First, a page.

His father was involved in the proscription but his mother escaped. Statius's poem about Lucan was addressed to his widow, Polla Argentaria, upon the occasion of his birthday during the reign of Domitian (Silvae, ii.7, the Genethliacon Lucani).

Works

Pharsalia
Pharsalia, 1740

According to Vacca and Statius, Lucan's works included:

Surviving work:

Often attributed to him (but to others as well):

  • Laus Pisonis (Praise of Piso), a panegyric of a member of the Piso family

Lost works:

  • Catachthonion
  • Iliacon from the Trojan cycle
  • Epigrammata
  • Adlocutio ad Pollam
  • Silvae
  • Saturnalia
  • Medea
  • Salticae Fabulae
  • Laudes Neronis, a praise of Nero
  • Orpheus
  • Prosa oratio in Octavium Sagittam
  • Epistulae ex Campania
  • De Incendio Urbis, on the Roman fire of 64, perhaps accusing Nero of arson

Notes

  1. ^ Suetonius, "Life of Lucan"
  2. ^ Hays, Mary (1807). "Polla Argentaria". Female Biography, vol 3. Philadelphia: Printed for Byrch and Small. p. 95. Retrieved 14 October 2017.
  3. ^ Tacitus, Annals XV.49
  4. ^ Suetonius, "Life of Lucan"
  5. ^ Vacca, Life of Lucan
  6. ^ Statius, Silvae II.vii
  7. ^ Tacitus, Annals XV.70.1. Scholars have vainly tried to locate Lucan's last words in his work but no passage in Lucan's extant poem exactly matches Tacitus's description at "Annals" 15.70.1. See, e.g., P. Asso, "A Commentary on Lucan 'De Bello Civili IV.'" Berlin: De Gruyter, 2010, p. 9n38.

References

Further reading

  • Ahl, Frederick M. Lucan: An Introduction. Cornell Studies in Classical Philology 39. Ithaca, N.Y.: Cornell Univ. Pr., 1976.
  • Bartsch, Shadi. Ideology in Cold Blood: A Reading of Lucan's Civil War. Cambridge, Massachusetts: Harvard Univ. Pr., 1997.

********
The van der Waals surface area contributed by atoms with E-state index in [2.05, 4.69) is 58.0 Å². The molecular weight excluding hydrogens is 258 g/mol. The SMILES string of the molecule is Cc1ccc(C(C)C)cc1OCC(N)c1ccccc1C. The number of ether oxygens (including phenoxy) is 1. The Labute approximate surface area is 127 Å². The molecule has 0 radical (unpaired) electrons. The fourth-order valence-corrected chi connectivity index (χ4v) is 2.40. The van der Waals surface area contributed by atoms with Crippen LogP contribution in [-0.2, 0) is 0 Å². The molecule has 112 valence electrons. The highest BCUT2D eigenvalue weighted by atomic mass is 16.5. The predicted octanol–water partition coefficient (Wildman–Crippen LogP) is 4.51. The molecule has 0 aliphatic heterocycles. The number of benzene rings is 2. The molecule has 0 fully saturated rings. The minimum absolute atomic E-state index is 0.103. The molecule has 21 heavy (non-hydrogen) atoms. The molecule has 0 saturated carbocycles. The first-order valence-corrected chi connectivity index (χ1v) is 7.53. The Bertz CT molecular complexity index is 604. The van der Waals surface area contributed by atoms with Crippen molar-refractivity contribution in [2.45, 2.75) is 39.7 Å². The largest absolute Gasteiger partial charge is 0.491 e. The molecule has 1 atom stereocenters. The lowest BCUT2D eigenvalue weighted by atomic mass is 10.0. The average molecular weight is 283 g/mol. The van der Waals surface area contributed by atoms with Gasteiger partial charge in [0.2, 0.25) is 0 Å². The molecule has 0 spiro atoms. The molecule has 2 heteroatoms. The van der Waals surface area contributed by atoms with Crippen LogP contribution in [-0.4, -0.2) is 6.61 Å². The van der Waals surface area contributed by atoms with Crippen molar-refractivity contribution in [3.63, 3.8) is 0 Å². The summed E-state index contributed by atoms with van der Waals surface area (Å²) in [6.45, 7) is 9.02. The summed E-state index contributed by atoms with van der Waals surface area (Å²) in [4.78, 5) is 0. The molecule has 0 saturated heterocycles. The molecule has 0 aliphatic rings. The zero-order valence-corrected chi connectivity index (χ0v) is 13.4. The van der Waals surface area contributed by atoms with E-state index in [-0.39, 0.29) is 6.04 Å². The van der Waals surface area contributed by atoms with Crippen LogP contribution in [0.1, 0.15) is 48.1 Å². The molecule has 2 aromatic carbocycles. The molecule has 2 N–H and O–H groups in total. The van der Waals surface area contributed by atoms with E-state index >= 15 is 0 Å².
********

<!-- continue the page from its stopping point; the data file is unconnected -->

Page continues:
• Braund, Susanna M. (2008) Lucan: Civil War. Oxford World’s Classics. Oxford University Press.
  • Braund, Susanna M. (2009) A Lucan Reader: Selections from Civil War. BC Latin Readers. Bolchazy-Carducci.
  • Dewar, Michael. "Laying It On with a Trowel: The Proem to Lucan and Related Texts." Classical Quarterly 44 (1994), 199–211.
  • Fantham, Elaine. "Caesar and the Mutiny: Lucan's Reshaping of the Historical Tradition in De Bello Civili 5.237–373." Classical Philology 80 (1985), 119–31.
  • Fantham, Elaine (1992) De bello civili. Book II. Cambridge Greek and Latin Classics. Cambridge University Press.
  • ———. "Lucan's Medusa Excursus: Its Design and Purpose." Materiali e discussioni 29 (1992), 95–119.
  • Fratantuono, Lee. "Madness Triumphant: A Reading of Lucan's Pharsalia." Lanham, Maryland: Lexington Books, 2012.
  • Henderson, John G. W. "Lucan: The Word at War." Ramus 16 (1987), 122–64.
  • Johnson, Walter R. Momentary Monsters: Lucan and His Heroes. Cornell Studies in Classical Philology 47. Ithaca, N.Y.: Cornell Univ. Pr., 1987.
  • Lapidge, M. "Lucan's Imagery of Cosmic Dissolution." Hermes 107 (1979), 344–70.
  • Leigh, Matthew. Lucan: Spectacle and Engagement. New York: Oxford Univ. Pr., 1997.
  • Marti, Berthe. "The Meaning of the Pharsalia." American Journal of Philology 66 (1945), 352–76.
  • Martindale, Charles A. "The Politician Lucan." Greece and Rome 31 (1984), 64–79.
  • Masters, Jamie. Poetry and Civil War in Lucan's 'Bellum Civile'. Cambridge Classical Studies. New York: Cambridge Univ. Pr., 1992.
  • ———. "Deceiving the Reader: The Political Mission of Lucan's Bellum Civile." Reflections of Nero: Culture, History, and Representation, ed. Jás Elsner and Jamie Masters. Chapel Hill: Univ. of North Carolina Pr., 1994. 151–77.